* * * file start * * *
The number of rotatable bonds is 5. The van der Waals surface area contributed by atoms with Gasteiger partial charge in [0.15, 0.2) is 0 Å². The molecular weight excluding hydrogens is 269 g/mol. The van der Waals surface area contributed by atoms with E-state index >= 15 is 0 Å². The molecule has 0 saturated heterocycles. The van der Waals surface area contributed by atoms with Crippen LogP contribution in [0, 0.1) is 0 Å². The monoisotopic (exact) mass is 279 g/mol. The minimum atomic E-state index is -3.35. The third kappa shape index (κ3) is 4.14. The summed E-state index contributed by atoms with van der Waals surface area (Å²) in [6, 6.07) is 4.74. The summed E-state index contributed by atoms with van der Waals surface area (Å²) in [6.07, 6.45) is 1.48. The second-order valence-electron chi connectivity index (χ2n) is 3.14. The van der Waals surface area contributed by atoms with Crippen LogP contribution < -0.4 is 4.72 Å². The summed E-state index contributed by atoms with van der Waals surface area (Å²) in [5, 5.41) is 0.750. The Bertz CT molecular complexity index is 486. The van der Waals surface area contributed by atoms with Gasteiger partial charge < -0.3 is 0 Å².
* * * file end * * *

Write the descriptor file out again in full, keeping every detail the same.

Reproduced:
The number of rotatable bonds is 5. The van der Waals surface area contributed by atoms with Gasteiger partial charge in [0.15, 0.2) is 0 Å². The molecular weight excluding hydrogens is 269 g/mol. The van der Waals surface area contributed by atoms with E-state index >= 15 is 0 Å². The molecule has 0 saturated heterocycles. The van der Waals surface area contributed by atoms with Crippen LogP contribution in [0, 0.1) is 0 Å². The monoisotopic (exact) mass is 279 g/mol. The minimum atomic E-state index is -3.35. The third kappa shape index (κ3) is 4.14. The summed E-state index contributed by atoms with van der Waals surface area (Å²) in [6, 6.07) is 4.74. The summed E-state index contributed by atoms with van der Waals surface area (Å²) in [6.07, 6.45) is 1.48. The second-order valence-electron chi connectivity index (χ2n) is 3.14. The van der Waals surface area contributed by atoms with Crippen LogP contribution < -0.4 is 4.72 Å². The summed E-state index contributed by atoms with van der Waals surface area (Å²) in [5, 5.41) is 0.750. The Bertz CT molecular complexity index is 486. The van der Waals surface area contributed by atoms with Gasteiger partial charge < -0.3 is 0 Å².